3. If it be, secondly, inquired, Why they are persecuted? The answer is equally plain and obvious. It is for righteousness' sake :" because they are righteous: because they are born after the Spirit: because they “ will live godly in Christ Jesus :" because they are not of the world.” Whatever may be pretended, this is the real cause : be their infirmities more or less, still, if it were not for this, they would be borne with, and the world would love its own. They are persecuted, because they are poor in spirit; that is, say the world, "Poor spirited, mean, dastardly souls, good for nothing, not fit to live in the world :”—because they mourn ; "They are such dull, heavy, lumpish creatures, enough to sink any one's spirits that sees them! They are mere death heads; they kill innocent mirth, and spoil company wherever they come:" because they are meek; “Tame, passive fools, just fit to be trampled upon :"-because they hunger and thirst after righteousness; "a parcel of hot brained enthusiasts, gaping after they know not what, not content with rational religion, but running mad after raptures and inward feelings :"-because they are merciful, lovers of all, lovers of the evil and unthankful; “Encouraging all manner of wickedness; nay, tempting people to do mischief by impunity: and men who, it is to be feared, have their own religion still to seek : very loose in their principles :". because they are pure in heart; "Uncharitable creatures, that damn all the world, but those that are of their own sort! Blasphemous wretches, that pretend to make God a liar, to live without sin!"-Above all, because they are peace makers; because they take all opportunities of doing good to all men: this is the grand reason why they have been persecuted in all ages, and will be till the restitution of all things: “If they would but keep their religion to themselves it would be tolerable. But it is this spreading their errors, this infecting so many others, which is not to be endured. They do so much mischief in the world, that they ought to be tolerated no longer. It is true, the men do some things well enough; they relieve some of the poor. But this, too, is only done to gain the more to their party; and so, in effect, to do the more mischief !” Thus the men of the world sincerely think and speak. And the more the kingdom of God prevails, the more the peace makers are enabled to propagate lowliness, meekness, and all other divine tempers, the more mischief is done, in their account: consequently, the more are they enraged against the authors of this, and the more vehemently will they persecute them.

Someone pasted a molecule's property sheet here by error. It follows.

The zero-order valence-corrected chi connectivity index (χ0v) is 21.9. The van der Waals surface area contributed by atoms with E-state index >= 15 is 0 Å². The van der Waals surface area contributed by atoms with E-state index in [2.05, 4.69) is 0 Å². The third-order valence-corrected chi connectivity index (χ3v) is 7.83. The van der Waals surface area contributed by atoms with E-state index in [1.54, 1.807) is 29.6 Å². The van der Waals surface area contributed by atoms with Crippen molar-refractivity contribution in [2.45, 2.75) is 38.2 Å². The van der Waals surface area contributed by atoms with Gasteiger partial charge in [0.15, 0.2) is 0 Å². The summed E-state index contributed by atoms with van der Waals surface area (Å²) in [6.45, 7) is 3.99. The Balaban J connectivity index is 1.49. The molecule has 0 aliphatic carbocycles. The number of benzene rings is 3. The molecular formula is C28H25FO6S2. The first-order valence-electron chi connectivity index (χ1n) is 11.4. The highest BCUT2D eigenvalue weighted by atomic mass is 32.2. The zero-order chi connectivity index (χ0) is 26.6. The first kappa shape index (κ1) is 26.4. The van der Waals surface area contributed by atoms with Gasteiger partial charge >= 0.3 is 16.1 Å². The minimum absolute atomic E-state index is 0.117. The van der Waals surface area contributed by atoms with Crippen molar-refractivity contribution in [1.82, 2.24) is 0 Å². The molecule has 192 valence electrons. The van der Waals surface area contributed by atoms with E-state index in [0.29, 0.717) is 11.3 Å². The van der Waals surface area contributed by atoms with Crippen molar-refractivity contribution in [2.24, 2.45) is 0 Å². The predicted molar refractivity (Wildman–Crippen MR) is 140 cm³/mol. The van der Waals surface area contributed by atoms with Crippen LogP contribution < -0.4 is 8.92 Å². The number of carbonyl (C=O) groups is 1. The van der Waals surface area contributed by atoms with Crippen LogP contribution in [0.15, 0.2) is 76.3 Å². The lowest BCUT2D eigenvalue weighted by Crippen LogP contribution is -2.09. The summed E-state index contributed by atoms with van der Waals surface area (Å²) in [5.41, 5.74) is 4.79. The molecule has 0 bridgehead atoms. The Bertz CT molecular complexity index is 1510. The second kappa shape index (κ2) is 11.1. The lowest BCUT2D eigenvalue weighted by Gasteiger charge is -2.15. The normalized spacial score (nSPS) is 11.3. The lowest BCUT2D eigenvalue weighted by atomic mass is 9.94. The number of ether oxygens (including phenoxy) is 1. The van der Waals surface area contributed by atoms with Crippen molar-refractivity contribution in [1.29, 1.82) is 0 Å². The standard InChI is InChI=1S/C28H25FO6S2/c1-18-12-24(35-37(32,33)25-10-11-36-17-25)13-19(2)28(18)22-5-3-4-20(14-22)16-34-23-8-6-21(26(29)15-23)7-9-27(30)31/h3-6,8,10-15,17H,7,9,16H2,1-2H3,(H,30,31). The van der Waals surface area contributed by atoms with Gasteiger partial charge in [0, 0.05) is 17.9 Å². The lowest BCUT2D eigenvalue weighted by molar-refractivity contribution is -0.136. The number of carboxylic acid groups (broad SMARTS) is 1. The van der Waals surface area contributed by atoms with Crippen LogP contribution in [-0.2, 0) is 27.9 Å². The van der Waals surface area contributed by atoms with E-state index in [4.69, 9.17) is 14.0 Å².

4. Let us, thirdly, inquire, Who are they that persecute them ? St. Paul answers, " He that is born after the filesh :" every one who is not “ born of the Spirit,” or at least desirous so to be; all that do not at least labour to " live godly in Christ Jesus ;" all that are not “passed from death unto life," and, consequently, cannot“ love the brethren;" “the world,” that is, according to our Saviour's account, "they who know not him that sent me;" they who know not God, even the loving, pardoning God, by the teaching of his own Spirit.

The reason is plain : the spirit which is in the world is directly opposite to the Spirit which is of God. It must therefore needs be, that

those who are of the world, will be opposite to those who are of God. There is the utmost contrariety between them, in all their opinions, their desires, designs, and tempers. And hitherto the leopard and the kid cannot lie down in peace together. The proud, because he is proud, cannot but persecute the lowly; the light and airy, those that mourn: and so in every other kind; the unlikeness of disposition (were there no other) being a perpetual ground of enmity. Therefore, were it only on this account, all the servants of the devil will persecute the children of God.

5. Should it be inquired, fourthly, How they will persecute them? It may be answered in general, Just in that manner and measure which the wise Disposer of all sees will be most for his glory; will tend most to his children's growth in grace, and the enlargement of his own kingdom. There is no one branch of God's government of the world which is more to be admired than this. His ear is never heavy to the threatenings of the persecutor, or the cry of the persecuted. His eye is ever open, and his hand stretched out to direct every the minutest circumstance. When the storm shall begin, how high it shall rise, which

way it shall point its course, when and how it shall end, are all determined by his unerring wisdom. The ungodly are only a sword of his; an instrument which he uses as it pleaseth him, and which itself, when the gracious ends of his providence are answered, is cast into the fire.

At some rare times, as when Christianity was planted first, and while it was taking root in the earth ; as also when the pure doctrine of Christ began to be planted again in our nation; God permitted the storm to rise high, and his children were called to resist unto blood. There was a peculiar reason why he suffered this with regard to the apostles, that their evidence might be the more unexceptionable. But from the annals of the church we learn another, and a far different reason, why he suffered the heavy persecutions which arose in the second and third centuries; namely, because the mystery of iniquity did so strongly work; because of the monstrous corruptions which even then reigned in the church: these God chastised, and at the same time strove to heal, by those severe but nécessary visitations.

Perhaps the same observation may be made, with regard to the grand persecution in our own land. God had dealt very graciously with our nation : he had poured out various blessings upon us : he had given us peace 'abroad and at home; and a king, wise and good beyond his years; and, above all, he had caused the pure light of his gospel to arise and shine among us. But what return did he find ? “He looked for righteousness, but behold a cry!”—a cry of oppression and wrong, of ambition and injustice, of malice, and fraud, and covetousness. Yea, the cry of those who even then expired in the flames, entered into the ears of the Lord of sabaoth. It was then God arose to maintain his own cause, against those that held the truth in unrighteousness. Then he sold them into the hands of their persecutors, by a judgment mixed with mercy; an-affliction to punish, and yet a medicine to heal, the grievous backslidings of his people.

6. But it is seldom that God suffers the storm to rise so high as torture, or death, or bonds, or imprisonment. Whereas his children are frequently called to endure the lighter kinds of persecution; they